Australian bush foods heading for Britain: Removal of tariffs to boost imports

Mike Fewster’s family Jarrah honey business in Perth has big ambitions.

“Our aim is to bring our honey to Harrods,” he said.

Fewster’s Forest Fresh business is one of many in Australia hoping the UK is about to become a lucrative market again, and it is targeting the world-famous department store in London’s Knightsbridge as a potential customer.

More than 50 years after Australia was given the cold shoulder by Britain when it joined the European Economic Community, a free trade agreement between the two former allies and partners will take effect at midnight on May 31.

The deal was hailed by Boris Johnson as a “new dawn” in the relationship when it was agreed in principle almost two years ago.

Good deal: Jarrah honey is extracted from a hive at the Forest Fresh site in Perth, Western Australia

Good deal: Jarrah honey is extracted from a hive at the Forest Fresh site in Perth, Western Australia

Despite the hype, the economic impact will be negligible given that Australia is the UK’s 19th largest trading partner.

Treasury economists have estimated the pact will add around £2.3bn to British exports, representing less than 0.1 per cent of the economy.

But as the first free trade deal to be discussed since the 2016 Brexit vote, it represents a significant moment for the Leavers, who have promised Britain would become a global trading nation once freed from the shackles of Brussels.

In more practical terms, the removal of swinging tariffs on 99 per cent of exports should mean more Australian goods, from Wagyu beef to walnuts, lamb chops and lobster, slowly infiltrate supermarket shelves.

Similarly, more UK products such as Scotch will be exported Down Under.

Some of these Australian products, such as Jarrah honey, will be unfamiliar to most British consumers.

Derived from the Jarrah tree, a variety of eucalyptus unique to Western Australia, this expensive “superfood” has similar antimicrobial and antibacterial health properties to manuka, which is grown more widely in Australia and New Zealand.

Honey exported to the UK is subject to a 16 per cent tariff. This, combined with the high cost of shipping or flying it to the UK, has made Britain an unattractive market for Australian honey producers.

Fewster hopes this is about to change and British consumers who source their honey from abroad will start buying it from the Commonwealth rather than Europe.

“We still have the King as our head of state, so if anyone deserves a break it’s us Australians,” he said.

In addition to honey, the Australian Trade and Investment Commission (Austrade) in London believes that bushfoods could soon make their way to UK plates.

He cites the example of the lemon myrtle, a native Australian shrub that grows in the wetter coastal areas of New South Wales and southern Queensland.

Superfood: Jarrah honey has antimicrobial and antibacterial properties for health

Superfood: Jarrah honey has antimicrobial and antibacterial properties for health

Superfood: Jarrah honey has antimicrobial and antibacterial properties for health

The herb, which has an intense citrus flavor, has long been used in Aboriginal cooking and medicine.

Austrade has forecast an influx of products made from Australian seaweed, also prized for its health benefits, including pasta, granola, supplements and skin care products. Inevitably though, people are more concerned with Australian lamb chops than lemon myrtle.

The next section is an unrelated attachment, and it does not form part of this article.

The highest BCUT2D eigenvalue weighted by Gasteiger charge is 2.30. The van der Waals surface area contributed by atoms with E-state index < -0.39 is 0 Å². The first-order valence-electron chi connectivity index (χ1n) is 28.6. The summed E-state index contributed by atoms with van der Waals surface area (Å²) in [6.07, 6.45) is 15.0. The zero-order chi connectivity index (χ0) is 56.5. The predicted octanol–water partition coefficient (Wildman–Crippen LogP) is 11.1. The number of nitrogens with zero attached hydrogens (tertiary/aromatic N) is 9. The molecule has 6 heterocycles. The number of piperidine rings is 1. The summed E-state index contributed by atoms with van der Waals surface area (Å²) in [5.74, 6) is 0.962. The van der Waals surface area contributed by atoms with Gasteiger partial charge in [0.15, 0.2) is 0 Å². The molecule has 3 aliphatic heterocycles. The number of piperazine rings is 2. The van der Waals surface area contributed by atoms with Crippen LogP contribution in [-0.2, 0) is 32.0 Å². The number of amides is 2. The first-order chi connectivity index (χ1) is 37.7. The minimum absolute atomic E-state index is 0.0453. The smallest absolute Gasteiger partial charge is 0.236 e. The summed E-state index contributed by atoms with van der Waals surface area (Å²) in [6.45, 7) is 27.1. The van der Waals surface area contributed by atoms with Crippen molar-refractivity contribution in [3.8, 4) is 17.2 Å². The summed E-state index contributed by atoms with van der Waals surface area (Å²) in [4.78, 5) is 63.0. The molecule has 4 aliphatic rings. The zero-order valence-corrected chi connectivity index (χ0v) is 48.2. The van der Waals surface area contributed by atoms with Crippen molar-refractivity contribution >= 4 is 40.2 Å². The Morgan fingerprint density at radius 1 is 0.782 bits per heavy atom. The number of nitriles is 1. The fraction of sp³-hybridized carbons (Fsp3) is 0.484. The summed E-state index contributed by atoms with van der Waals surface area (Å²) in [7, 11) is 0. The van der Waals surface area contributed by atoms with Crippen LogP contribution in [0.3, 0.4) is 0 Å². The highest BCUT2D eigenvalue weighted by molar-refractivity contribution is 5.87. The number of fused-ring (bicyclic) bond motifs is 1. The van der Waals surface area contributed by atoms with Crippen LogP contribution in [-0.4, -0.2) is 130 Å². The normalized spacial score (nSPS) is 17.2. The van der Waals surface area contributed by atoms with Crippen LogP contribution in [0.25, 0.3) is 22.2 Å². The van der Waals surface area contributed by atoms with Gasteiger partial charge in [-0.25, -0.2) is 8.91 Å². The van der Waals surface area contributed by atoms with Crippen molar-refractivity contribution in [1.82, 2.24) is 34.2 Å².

British farmers have expressed fear that the UK will suddenly be flooded with cheap Australian meat produced on the continent’s vast cattle ranches and sheep farms. This helps explain why it took so long for Parliament to sign off on the deal, which has been criticized as being biased in favor of Australia.

Farmers have reason to be a little nervous.

Before Britain joined the EEC in January 1973, the UK was Australia’s largest market for red meat. The first shipment of frozen Australian red meat arrived in 1879, shortly after Britain stopped sending convict ships the other way.

When the trade peaked in 1959, Australia exported 153,000 metric tons of beef and 46,000 tons of lamb and mutton.

During the Covid pandemic in 2021, beef and veal exports to the UK dropped to just 803 tonnes and sheepmeat exports dropped to 9,017 tonnes.

Tariffs of up to 12 percent shut down the UK for many Australian meat producers, who have focused on more profitable markets closer to home, particularly Asia.

The trade deal has at least provided some protection for UK farmers. While the tariffs will be removed immediately for items like Australian lobster and fish, they won’t be removed for beef and lamb for ten years.

A transition period will be introduced, during which Australia will have immediate access to a duty-free quota of 35,000 tonnes of beef, rising to 110,000 after ten years.

A similar arrangement has been introduced for lamb and ram. This still means Australian farmers can dramatically increase exports to the UK without paying a penny in tariffs.

However, the reality is that they start from a very low base.

Andrew McDonald, chairman of agricultural trade body Meat and Livestock Australia, said: “Predictions of a tsunami of Australian meat hitting UK supermarket shelves are overblown.” It will be more of a slow burn.

Australia’s wine industry has also expressed concern that Prime Minister Rishi Sunak’s recent decision to increase taxes on alcohol will remove any benefits of removing import duties.

Its trade body Australia Grape and Wine recently warned that the tax increase could make Australian wine more expensive for buyers in the UK and reduce the amount stocked on supermarket shelves.

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